Annie fetched a wooden ladder-backed chair from the dining room while Karen and I brought our box of tying-up supplies and our two desk chairs down from our bedroom.
We tried one of the large pairs of handcuffs on Annie. However, even with her woollen gloves on, I was suspicious that she might be able to slip her hands free. Substituting a pair of knitted mittens (belonging to Mum) improved the situation, but I could see that there was a risk of her working the mittens off then slipping her hands out of the cuffs. After a whispered discussion with Karen, we came up with a solution. A pair of Karen's or my hockey socks (don't forget that when a Brit says 'hockey' she means field hockey) pulled on over the mittens would make them impossible to shed, especially as the socks came well up over Annie's elbows.
Happy with our countermeasures, we snapped the handcuffs onto our cousin's wrists behind the backrest of her chair. We fastened the middle of a length of rope around the chain linking Annie's cuffs and one of the horizontal bars of the chair-back then wound the rest of it around her waist and the chair, finishing off with a knot at the front. We hitched the centre of another long length to the top rail of the chair then brought the ends forward over Annie's shoulders, crossed them rather intimately in the middle of her chest, took them behind the vertical side members of the chair back, crossed them in the middle again, out to the sides again, crossed in the middle one last time and finally fastened the ends off to the tops of the back legs of the chair just below the seat. We used another long length to form a band of rope around Annie's chest and the chair-back just below her bust and two shorter lengths to lash her upper arms to the side verticals.
Another pair of hockey socks served to protect Annie's stockings. (With the tops not turned down, they went well up over her knees.) We tied her legs to the front legs of the chair at the ankles and just below her knees. Lastly, we wound a coil of rope over Annie's lap and under the chair seat.
"I can see you've been practising," our cousin commented drily.
Karen selected a clean muslin nappy liner and a handkerchief to use as a gag.
"No gag!" Annie protested.
"But it's part of being tied up," I pointed out.
"Well, not between my teeth, then; it always hurts the sides of my mouth that way."
After a brief conference, Karen and I settled for putting a handkerchief in Annie's mouth and holding it in place with one of the old winter scarves from our tying-up box covering her mouth and nose. We made sure that it went well up over her nose and below her chin and that it was securely knotted so that she couldn't work it down and spit out the handkerchief.
"All right like that?" Karen asked.
The mumbled reply sounded as though it might be resigned assent, so we took that as an affirmative.
We set the alarm clock to go off in about thirty-five minutes (allowing for five minutes tie-up time then half an hour until release) and arranged the string and suspended handcuff key, measuring carefully to make sure it would end up at hand height for Karen and me.
My sister and I set about tying ourselves up next. We put all the rope we would need on a coffee table between our chairs so that we would be able to reach it even when partly tied up. As usual, we started at the floor and worked upwards, beginning with roping our ankles to the front legs of the chair then our knees both back to the tops of the chair legs and down to the front corners of the seat. We wrapped coils of rope over our laps and under the chair seats and around our waists and behind the chair-backs. We already had lengths of rope hitched to the tops of our chairs that would form shoulder ropes and we secured them in the usual way, crossing the ends on our chests and taking them behind the side members of the chair before knotting them off about belly button level. If we had someone else tying us up, we would have asked for our elbows to be tied to the chair frame also, but we hadn't worked out a way to do that to ourselves.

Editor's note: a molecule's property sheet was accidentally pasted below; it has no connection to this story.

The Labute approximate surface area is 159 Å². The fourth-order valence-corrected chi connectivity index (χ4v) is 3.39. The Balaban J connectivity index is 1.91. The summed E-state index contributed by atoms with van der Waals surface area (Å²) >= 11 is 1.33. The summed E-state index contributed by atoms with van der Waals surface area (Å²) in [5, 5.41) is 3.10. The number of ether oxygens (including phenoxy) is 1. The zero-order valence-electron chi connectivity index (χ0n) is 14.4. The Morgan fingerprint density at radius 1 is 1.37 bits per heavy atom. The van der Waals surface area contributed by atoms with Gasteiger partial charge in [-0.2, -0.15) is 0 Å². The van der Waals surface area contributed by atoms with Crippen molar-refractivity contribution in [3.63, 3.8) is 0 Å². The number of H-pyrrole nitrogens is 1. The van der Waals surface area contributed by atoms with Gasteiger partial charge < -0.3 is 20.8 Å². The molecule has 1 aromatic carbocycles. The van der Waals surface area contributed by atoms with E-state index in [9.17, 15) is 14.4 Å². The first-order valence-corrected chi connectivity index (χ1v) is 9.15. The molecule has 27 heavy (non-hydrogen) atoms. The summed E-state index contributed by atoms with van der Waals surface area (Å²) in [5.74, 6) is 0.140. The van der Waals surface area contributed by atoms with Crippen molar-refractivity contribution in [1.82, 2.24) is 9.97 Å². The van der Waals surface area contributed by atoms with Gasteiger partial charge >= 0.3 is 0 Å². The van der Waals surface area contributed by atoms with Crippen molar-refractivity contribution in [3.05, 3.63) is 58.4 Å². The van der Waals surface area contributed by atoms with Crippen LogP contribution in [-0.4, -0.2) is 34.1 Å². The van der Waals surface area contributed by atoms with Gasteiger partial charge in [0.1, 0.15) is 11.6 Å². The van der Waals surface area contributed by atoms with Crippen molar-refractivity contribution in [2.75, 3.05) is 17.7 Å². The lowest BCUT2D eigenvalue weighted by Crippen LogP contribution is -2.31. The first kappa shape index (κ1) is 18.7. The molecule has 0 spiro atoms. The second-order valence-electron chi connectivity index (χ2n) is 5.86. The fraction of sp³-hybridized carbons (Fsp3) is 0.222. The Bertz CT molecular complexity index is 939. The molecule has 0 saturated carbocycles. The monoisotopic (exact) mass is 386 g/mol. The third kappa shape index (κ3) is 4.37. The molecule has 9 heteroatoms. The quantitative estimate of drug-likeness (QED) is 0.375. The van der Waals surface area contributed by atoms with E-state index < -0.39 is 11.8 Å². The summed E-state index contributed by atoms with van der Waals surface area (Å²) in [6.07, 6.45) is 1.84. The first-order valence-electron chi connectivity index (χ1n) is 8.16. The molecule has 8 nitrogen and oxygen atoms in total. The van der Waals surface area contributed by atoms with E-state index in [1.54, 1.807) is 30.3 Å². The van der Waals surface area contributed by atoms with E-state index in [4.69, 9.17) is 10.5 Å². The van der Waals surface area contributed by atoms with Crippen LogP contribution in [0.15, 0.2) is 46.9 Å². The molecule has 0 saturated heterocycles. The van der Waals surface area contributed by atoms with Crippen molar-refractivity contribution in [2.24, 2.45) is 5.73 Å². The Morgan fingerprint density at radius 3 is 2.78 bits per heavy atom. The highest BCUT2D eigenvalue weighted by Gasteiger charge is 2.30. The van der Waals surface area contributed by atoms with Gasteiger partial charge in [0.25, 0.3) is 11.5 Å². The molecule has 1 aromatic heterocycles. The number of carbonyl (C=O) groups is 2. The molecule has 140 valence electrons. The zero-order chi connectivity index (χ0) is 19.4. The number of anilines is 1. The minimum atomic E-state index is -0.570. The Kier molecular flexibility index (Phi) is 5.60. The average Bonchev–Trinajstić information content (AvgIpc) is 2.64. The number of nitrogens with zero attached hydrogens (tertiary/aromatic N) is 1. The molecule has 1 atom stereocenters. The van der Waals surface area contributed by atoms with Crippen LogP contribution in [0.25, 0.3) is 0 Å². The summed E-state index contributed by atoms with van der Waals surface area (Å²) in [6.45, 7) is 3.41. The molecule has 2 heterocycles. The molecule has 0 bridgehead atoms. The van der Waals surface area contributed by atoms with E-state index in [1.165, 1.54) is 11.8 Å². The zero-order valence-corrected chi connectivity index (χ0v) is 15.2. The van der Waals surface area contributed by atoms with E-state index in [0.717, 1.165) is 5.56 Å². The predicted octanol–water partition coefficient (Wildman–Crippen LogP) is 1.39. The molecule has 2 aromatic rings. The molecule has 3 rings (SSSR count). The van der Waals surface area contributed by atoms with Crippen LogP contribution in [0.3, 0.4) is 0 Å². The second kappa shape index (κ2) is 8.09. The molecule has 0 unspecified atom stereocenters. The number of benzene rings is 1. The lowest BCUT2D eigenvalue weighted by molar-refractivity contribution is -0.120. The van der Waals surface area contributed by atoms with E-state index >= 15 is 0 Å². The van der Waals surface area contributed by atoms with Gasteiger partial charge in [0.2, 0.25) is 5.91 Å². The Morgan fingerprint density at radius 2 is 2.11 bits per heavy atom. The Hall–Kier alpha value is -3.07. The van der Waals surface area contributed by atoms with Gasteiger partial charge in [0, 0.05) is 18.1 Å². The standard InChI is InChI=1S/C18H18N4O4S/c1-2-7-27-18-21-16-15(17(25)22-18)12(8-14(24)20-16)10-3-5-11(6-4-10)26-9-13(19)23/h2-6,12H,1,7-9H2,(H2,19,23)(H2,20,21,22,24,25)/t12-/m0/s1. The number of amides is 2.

We gagged ourselves with the usual combination of a handkerchief each held in place with muslin nappy liners. Finally we each put on a pair of mittens and snapped our handcuffs shut behind our backs.
Karen and I both enjoyed being tied up, so it was really no hardship sitting watching the alarm clock tick away the time until our release. I noticed that Annie seemed less comfortable with her situation. I was fairly sure that she wouldn't be unduly uncomfortable tied the way she was (and I knew that she had plenty of experience of being tied up) but she kept fidgeting as if she was bored with the game and impatient to get free.
Now, having read this far and seen what sort of incidents tend to stick in my memory, I'm sure that you're expecting something to go horribly wrong. That's exactly what happened. When the time came for the alarm clock to go off, there was a single 'ting' from the bell. A few seconds later, there was another 'ting' then silence. After waiting for a minute or so, it was quite clear to each of us that something was wrong and that our escape mechanism had failed completely.
It was well after eleven o'clock when our parents returned from their evening out. They were chattering together as they came in through the front door, then there was a stunned silence as they found Annie, Karen and me in the lounge, sitting dejectedly still bound to our chairs, handcuffed and gagged. It took only a few seconds for Mum and Dad to spot the alarm clock with the handcuff key dangling from it and to realise that our ingenious timing mechanism had let us down. They both roared with laughter and then had to explain to Aunt Lizzie and Uncle Alf why they were laughing.
It didn't take long for Aunt Lizzie and Mum to get the ropes off us. Dad went to retrieve the key to unlock our handcuffs. As soon as he touched it, the alarm went off. It seems that the way we had wound the string onto the alarm winder key had jammed it just enough to prevent it turning when the alarm was due to sound, completely subverting our escape plan.
As soon as we were free, we apologised profusely to Annie. She hugged us both but told us to expect severe reprisals. She grinned as she said that, so we knew that the reprisals would be fun when they came.